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Letters contain powerful messages

The best part of my job as editor of Numismatic News is finding out day by day what readers are thinking.
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The best part of my job as editor of Numismatic News is finding out day by day what readers are thinking. They let me know by email, mail and telephone. All of these contacts are much appreciated.

Without being able to interact with readers in this way, I would go very stale, very quickly because it is impossible to both tend to my duties and go to a coin show every weekend to see collectors in person.

My interest in what readers think goes back in time to well before my employment here. The very first copy of Numismatic News I ever looked at was a giveaway at a weekend coin show in early 1969. I was 13 years old. I took it home with me and I read it from beginning to end. It is probably fair to say that I devoured the contents.

I already had several annual editions of the Red Book in my possession, had subscribed to Coins Magazine almost two years earlier and had paid a number of visits to various coin shops.

When I was done with my first issue of Numismatic News, I decided I simply had to subscribe. What pushed me to that decision so quickly? It was letters to the editor. I read them. I won’t say I agreed with them all, but so many years later, I simply do not remember the specific topics covered. But the impression they left with me was that these were the sort of people I wanted to associate with.

That feeling has never changed for me. Some recent letters that I have received indicate that the feeling is reciprocated, that I am the sort of person that the writers would like to be associated with.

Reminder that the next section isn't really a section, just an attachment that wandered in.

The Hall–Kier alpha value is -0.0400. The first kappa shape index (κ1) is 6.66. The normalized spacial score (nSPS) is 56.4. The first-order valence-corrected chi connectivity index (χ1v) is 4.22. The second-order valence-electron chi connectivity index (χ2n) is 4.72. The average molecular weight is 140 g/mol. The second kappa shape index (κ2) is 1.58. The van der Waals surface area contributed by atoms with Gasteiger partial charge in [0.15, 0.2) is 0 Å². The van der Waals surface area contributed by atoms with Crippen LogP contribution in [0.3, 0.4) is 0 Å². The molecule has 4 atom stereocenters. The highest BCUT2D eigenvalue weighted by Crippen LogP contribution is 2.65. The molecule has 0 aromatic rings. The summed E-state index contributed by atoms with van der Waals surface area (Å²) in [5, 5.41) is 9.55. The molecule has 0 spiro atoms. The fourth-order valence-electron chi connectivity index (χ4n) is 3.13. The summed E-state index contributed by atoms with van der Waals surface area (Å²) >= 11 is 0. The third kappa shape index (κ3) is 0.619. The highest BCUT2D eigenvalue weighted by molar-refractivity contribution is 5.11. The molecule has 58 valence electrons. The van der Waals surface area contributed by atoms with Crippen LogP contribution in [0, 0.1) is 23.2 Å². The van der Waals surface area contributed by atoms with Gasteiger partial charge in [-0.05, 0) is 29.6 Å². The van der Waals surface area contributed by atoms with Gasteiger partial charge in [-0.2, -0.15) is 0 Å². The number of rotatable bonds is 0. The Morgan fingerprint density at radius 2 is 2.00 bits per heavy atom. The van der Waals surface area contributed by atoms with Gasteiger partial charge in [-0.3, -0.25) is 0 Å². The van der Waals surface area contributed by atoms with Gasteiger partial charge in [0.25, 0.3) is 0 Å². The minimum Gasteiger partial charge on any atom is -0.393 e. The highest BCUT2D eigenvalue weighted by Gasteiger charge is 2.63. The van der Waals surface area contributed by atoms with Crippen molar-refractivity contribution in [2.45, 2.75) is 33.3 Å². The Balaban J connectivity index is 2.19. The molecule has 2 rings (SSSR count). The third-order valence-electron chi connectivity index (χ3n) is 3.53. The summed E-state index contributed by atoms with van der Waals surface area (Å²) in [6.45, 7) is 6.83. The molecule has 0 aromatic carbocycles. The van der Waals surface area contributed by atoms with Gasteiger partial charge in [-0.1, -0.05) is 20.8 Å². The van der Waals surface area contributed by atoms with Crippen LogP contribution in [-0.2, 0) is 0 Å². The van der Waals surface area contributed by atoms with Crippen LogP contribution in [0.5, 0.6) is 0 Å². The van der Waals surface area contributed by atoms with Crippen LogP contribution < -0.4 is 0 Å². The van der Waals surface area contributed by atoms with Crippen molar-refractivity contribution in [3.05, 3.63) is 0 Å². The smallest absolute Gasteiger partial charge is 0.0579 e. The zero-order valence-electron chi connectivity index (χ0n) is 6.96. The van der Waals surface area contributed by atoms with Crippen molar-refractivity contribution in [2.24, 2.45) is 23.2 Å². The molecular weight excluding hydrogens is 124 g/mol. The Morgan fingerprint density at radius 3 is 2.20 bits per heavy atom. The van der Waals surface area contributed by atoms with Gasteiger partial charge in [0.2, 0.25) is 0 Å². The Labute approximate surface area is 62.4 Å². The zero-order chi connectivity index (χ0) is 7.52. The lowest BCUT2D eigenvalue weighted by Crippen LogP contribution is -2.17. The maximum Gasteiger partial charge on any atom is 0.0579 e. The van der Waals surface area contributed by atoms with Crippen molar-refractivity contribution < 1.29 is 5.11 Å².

One reader even went so far as to suggest that I fly down and help him begin the process of disposing of some of his numismatic material.
I enjoyed reading his letter. I am only human. It is flattering to be considered so trustworthy that such an offer would be made.

I wrote a reply turning down the honor, suggesting that perhaps an attorney or a family member would be better suited for the suggested task.

This kind of human interaction is what letters and columns are all about. The column about disposing of a collection by Bob Merrill reprinted in the July 2 issue was something that I chose to publish again because it was referred to by a letter writer in the June 11 issue, who remembered when it had been published the first time in the year 2000.

Such is the power of one letter to the editor that I received so many requests for copies of Bob Merrill’s piece that it was only logical to republish it in order to give our telephone operators and our photocopier and me a rest.

The best part about letters is that ongoing power to surprise me. There is much in how collectors think that might be considered to be predictable, yet that doesn’t mean that our views and the way we express them are the same. Far from it. That’s what keeps me coming back for more week in and week out. I want to know what others are thinking and I hope you do, too.

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